Electroid lifting requires heavy metal tanks to hold electroid, heavy coal-fired boilers to generate power, heavy alternators and generators to turn that steam power into electricity. That was one of the key rationales in building Leviathans in ship-type hulls – most of the preparatory engineering existed in situ, as it were. There aren’t at this stage any ‘small’ lifting setups - the lightest are sky destroyers, weighing several hundreds of tons at their low end.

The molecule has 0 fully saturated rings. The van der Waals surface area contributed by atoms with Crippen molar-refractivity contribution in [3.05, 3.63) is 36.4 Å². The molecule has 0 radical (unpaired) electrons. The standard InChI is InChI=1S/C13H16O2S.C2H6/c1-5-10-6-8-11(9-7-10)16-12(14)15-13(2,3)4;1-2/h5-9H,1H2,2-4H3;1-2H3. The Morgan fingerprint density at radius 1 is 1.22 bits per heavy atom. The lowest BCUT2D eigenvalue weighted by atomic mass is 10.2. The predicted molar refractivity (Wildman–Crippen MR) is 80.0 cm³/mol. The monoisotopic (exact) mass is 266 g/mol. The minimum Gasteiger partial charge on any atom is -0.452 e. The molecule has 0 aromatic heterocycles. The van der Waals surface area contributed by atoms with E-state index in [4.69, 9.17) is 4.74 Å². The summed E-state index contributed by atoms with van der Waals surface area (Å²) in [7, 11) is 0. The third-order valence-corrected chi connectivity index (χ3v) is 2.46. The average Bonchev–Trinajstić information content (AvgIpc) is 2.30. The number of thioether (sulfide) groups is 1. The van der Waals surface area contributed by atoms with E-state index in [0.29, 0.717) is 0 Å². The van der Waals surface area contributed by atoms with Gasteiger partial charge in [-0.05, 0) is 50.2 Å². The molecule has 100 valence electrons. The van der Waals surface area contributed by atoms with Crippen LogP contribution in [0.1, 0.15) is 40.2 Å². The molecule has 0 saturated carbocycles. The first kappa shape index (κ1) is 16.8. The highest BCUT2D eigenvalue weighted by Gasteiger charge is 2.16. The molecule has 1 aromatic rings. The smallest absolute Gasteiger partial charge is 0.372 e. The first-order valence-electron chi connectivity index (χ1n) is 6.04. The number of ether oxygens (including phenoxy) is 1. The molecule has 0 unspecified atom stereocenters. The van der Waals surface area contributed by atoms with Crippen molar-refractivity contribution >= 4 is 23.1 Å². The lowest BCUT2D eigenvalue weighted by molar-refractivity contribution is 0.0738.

There is one ‘small’ form of lifting equipment – the aerial torpedo. These are cumbersome, intricate and troublesome devices. They use (highly combustible) liquid fuels like paraffin for compactness to run open-cycle steam engines – built lighter, but without any form of steam recovery. They’re also not capable of running for more than a few minutes anyway before failing mechanically, but this isn’t seen as a problem given a working lifetime of a few minutes.
Known makes of Aerial Torpedoes are the British Whitehead, the Austrian Luppis, the French Schneider et Cie and the American Farragut.